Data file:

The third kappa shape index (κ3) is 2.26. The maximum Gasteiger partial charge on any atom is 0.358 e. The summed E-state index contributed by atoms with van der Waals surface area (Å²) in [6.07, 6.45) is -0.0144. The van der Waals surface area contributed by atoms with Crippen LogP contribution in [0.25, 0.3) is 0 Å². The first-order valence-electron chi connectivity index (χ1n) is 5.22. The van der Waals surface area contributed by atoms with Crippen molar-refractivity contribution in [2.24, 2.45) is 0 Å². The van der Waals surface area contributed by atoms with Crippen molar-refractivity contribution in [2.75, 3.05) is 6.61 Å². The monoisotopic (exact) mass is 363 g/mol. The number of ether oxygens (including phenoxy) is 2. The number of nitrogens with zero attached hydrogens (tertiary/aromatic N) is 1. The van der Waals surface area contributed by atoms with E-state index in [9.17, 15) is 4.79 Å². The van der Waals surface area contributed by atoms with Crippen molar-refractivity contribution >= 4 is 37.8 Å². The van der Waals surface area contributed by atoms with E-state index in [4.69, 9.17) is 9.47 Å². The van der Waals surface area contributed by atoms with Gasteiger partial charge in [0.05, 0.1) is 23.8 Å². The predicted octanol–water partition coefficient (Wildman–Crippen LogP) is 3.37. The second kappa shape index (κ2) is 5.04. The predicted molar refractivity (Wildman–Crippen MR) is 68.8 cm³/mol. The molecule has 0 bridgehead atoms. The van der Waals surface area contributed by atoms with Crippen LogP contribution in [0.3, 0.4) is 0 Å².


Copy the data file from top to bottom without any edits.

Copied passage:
The third kappa shape index (κ3) is 2.26. The maximum Gasteiger partial charge on any atom is 0.358 e. The summed E-state index contributed by atoms with van der Waals surface area (Å²) in [6.07, 6.45) is -0.0144. The van der Waals surface area contributed by atoms with Crippen LogP contribution in [0.25, 0.3) is 0 Å². The first-order valence-electron chi connectivity index (χ1n) is 5.22. The van der Waals surface area contributed by atoms with Crippen molar-refractivity contribution in [2.24, 2.45) is 0 Å². The van der Waals surface area contributed by atoms with Crippen molar-refractivity contribution in [2.75, 3.05) is 6.61 Å². The monoisotopic (exact) mass is 363 g/mol. The number of ether oxygens (including phenoxy) is 2. The number of nitrogens with zero attached hydrogens (tertiary/aromatic N) is 1. The van der Waals surface area contributed by atoms with E-state index in [9.17, 15) is 4.79 Å². The van der Waals surface area contributed by atoms with Crippen molar-refractivity contribution >= 4 is 37.8 Å². The van der Waals surface area contributed by atoms with E-state index in [4.69, 9.17) is 9.47 Å². The van der Waals surface area contributed by atoms with Gasteiger partial charge in [0.05, 0.1) is 23.8 Å². The predicted octanol–water partition coefficient (Wildman–Crippen LogP) is 3.37. The second kappa shape index (κ2) is 5.04. The predicted molar refractivity (Wildman–Crippen MR) is 68.8 cm³/mol. The molecule has 0 bridgehead atoms. The van der Waals surface area contributed by atoms with Crippen LogP contribution in [0.3, 0.4) is 0 Å².